Key Elements of Social Mobilisation: Vision, Commitment and Action

Social mobilisation has been used extensively in Bangladesh for a broad range of awareness-building activities and to increase people’s participation in development. The Hunger Project, however, goes a step further, and recognises that people must never be considered “objects” of development – they must be empowered as the key authors and actors in development.

In a society such as Bangladesh, where centuries of feudalism have been followed by decades of donor dependency and corruption, empowering people to be the authors of development requires a profound change in mind-set – in both the people and the government. People must generate and be inspired by a vision of a self-reliant future for themselves and their community.

This is the starting point for The Hunger Project, and it begins with a one-day workshop known as the Vision, Commitment and Action Workshop (VCAW), led by trained volunteers known as “animators”.

The initial inspiration people experience in the VCAW, however, will quickly go sour and will actually reinforce a sense of powerlessness and resignation if it is not quickly translated into concrete, meaningful progress. In the VCAW, participants take a stand to translate their vision into reality, and then identify a priority action process – consistent with their vision – that they will take immediate action to achieve. The animators help them select actions that can be achieved in a short time, with people’s own resources. Once people achieve this initial victory, they gain confidence. Leadership begins to emerge, and many participants step forward to be trained as animators.

The VCAW also introduces participants to the issues of gender. As they analyse the situation in their village, they come to see that women are key to progress in all development issues, yet by tradition they have been devalued and denied access to the information, skills and freedom of movement and that they need to be a full and equal partner in development.[4]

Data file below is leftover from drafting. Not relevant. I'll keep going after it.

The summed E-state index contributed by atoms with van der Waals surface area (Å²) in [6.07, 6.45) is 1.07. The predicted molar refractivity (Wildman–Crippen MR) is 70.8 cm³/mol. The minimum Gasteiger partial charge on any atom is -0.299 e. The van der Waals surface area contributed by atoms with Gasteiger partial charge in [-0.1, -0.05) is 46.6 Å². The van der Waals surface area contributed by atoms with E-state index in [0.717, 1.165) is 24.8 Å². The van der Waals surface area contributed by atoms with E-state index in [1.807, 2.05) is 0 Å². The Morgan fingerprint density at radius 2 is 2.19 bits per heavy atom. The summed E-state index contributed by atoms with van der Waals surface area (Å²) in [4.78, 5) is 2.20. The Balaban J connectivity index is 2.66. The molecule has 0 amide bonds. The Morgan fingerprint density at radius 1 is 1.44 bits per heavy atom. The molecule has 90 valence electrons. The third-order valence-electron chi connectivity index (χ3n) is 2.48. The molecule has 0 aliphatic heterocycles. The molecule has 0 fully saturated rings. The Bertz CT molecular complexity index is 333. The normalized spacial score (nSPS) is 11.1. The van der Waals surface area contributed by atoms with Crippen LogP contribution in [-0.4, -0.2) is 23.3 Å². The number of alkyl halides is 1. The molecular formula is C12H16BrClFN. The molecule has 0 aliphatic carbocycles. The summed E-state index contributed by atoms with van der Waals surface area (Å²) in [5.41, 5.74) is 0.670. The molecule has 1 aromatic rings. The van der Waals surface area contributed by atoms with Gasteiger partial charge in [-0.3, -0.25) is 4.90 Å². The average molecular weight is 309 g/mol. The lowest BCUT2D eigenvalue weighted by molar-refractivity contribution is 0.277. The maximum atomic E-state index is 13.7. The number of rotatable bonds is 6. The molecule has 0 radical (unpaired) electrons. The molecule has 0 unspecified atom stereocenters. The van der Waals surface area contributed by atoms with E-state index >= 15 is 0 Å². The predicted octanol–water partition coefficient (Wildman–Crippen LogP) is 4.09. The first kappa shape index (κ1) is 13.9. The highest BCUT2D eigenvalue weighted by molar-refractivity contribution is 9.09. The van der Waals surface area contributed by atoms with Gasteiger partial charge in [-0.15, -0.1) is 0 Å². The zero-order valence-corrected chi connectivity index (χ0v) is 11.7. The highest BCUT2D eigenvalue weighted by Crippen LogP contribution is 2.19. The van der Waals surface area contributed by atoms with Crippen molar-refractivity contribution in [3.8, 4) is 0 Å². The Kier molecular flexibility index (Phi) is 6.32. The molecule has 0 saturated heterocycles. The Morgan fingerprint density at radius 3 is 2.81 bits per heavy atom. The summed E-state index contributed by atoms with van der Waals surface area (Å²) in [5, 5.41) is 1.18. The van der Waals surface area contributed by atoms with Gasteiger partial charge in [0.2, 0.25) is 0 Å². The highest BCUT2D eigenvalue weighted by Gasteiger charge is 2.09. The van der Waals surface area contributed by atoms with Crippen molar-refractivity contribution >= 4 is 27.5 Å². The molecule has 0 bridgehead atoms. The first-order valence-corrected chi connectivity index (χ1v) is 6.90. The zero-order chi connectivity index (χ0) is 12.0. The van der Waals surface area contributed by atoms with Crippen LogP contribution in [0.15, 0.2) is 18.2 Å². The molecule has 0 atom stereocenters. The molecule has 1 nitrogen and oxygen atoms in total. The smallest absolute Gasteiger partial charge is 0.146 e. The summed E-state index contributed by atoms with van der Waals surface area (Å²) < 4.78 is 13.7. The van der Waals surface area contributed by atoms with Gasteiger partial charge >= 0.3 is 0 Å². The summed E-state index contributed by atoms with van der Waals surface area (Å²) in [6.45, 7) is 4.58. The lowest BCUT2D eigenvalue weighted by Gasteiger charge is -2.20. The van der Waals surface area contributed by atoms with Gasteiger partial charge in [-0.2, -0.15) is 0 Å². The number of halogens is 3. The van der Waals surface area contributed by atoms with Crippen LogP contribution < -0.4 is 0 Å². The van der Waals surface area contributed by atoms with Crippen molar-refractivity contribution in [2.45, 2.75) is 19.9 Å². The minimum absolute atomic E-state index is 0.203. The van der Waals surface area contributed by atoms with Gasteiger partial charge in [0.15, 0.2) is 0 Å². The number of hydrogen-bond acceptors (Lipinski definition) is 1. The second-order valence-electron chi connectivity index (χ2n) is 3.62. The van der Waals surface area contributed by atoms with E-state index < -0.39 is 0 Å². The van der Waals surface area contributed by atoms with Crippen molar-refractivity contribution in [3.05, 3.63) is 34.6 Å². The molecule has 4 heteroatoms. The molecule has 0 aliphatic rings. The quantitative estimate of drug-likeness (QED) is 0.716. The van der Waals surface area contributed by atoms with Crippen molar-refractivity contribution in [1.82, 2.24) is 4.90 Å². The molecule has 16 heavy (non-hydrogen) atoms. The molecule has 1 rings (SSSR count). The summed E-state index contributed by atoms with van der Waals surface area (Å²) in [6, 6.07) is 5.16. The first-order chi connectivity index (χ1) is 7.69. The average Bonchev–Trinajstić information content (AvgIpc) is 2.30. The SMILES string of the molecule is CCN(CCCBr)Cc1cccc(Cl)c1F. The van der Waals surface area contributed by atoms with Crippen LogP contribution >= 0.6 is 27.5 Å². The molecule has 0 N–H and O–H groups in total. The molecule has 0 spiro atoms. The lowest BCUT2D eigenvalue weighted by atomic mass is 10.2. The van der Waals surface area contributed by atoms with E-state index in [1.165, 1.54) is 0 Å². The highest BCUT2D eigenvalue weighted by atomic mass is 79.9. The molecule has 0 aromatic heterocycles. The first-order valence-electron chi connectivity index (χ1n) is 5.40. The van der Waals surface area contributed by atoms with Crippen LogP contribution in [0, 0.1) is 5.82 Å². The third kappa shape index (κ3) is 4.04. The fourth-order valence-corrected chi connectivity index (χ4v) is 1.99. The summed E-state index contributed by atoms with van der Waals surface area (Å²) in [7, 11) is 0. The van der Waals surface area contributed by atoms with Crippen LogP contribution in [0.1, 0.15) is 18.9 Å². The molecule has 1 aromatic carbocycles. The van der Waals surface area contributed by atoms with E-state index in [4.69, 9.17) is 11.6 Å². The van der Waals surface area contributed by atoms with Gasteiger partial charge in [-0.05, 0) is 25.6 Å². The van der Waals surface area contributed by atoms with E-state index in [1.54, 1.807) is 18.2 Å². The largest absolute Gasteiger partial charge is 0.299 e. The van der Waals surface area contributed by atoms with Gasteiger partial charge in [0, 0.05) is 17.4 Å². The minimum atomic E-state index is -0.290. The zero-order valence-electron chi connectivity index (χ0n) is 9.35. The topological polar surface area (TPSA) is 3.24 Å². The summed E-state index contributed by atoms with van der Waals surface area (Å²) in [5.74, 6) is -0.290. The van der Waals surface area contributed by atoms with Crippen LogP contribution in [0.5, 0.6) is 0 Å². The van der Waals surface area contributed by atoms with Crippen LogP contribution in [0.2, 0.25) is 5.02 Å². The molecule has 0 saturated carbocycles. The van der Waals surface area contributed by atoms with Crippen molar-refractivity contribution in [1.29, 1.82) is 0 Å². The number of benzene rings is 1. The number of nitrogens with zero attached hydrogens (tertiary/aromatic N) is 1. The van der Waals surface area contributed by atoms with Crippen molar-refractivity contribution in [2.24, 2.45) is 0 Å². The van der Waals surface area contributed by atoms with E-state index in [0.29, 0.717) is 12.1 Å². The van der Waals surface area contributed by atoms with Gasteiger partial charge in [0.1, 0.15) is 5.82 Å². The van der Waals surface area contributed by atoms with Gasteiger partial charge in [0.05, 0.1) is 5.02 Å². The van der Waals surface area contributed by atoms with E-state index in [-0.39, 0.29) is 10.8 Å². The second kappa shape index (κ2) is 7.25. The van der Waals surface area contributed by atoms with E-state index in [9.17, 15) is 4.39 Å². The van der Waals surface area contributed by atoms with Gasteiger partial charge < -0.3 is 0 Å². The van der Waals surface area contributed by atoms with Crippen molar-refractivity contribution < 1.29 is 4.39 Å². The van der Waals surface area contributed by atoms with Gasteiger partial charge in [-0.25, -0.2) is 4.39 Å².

The animator training is an intensive, four-day workshop that empowers participants to fully understand – own – and be able to apply the principles of bottom-up, gender-focused development. They discover their ability to provide a new model of leadership – not the top-down, patriarchal form of leadership so endemic to feudal societies – but a transformative mode of leadership based on co-equal partnership and co-learning. Animators discover how to “animate” the process of development such that others discover and express their own leadership.

The animator training has proven to be life-altering for many of its participants. Hunger Project animators display a strong identification with their animator “batch” and with the programme as a whole, sustaining their volunteerism year-after-year. The Hunger Project supports their activism through regular meetings, additional training inputs, and annual “reunions” which attract as many as 15,000 animators who travel to Dhaka at their own expense to participate.

Building People’s Organisations / Social Units

In addition to animators, The Hunger Project provides specialised training and empowerment to mobilise key sectors of the society and enable them to build sustainable organisations for mutual support and empowerment. This includes: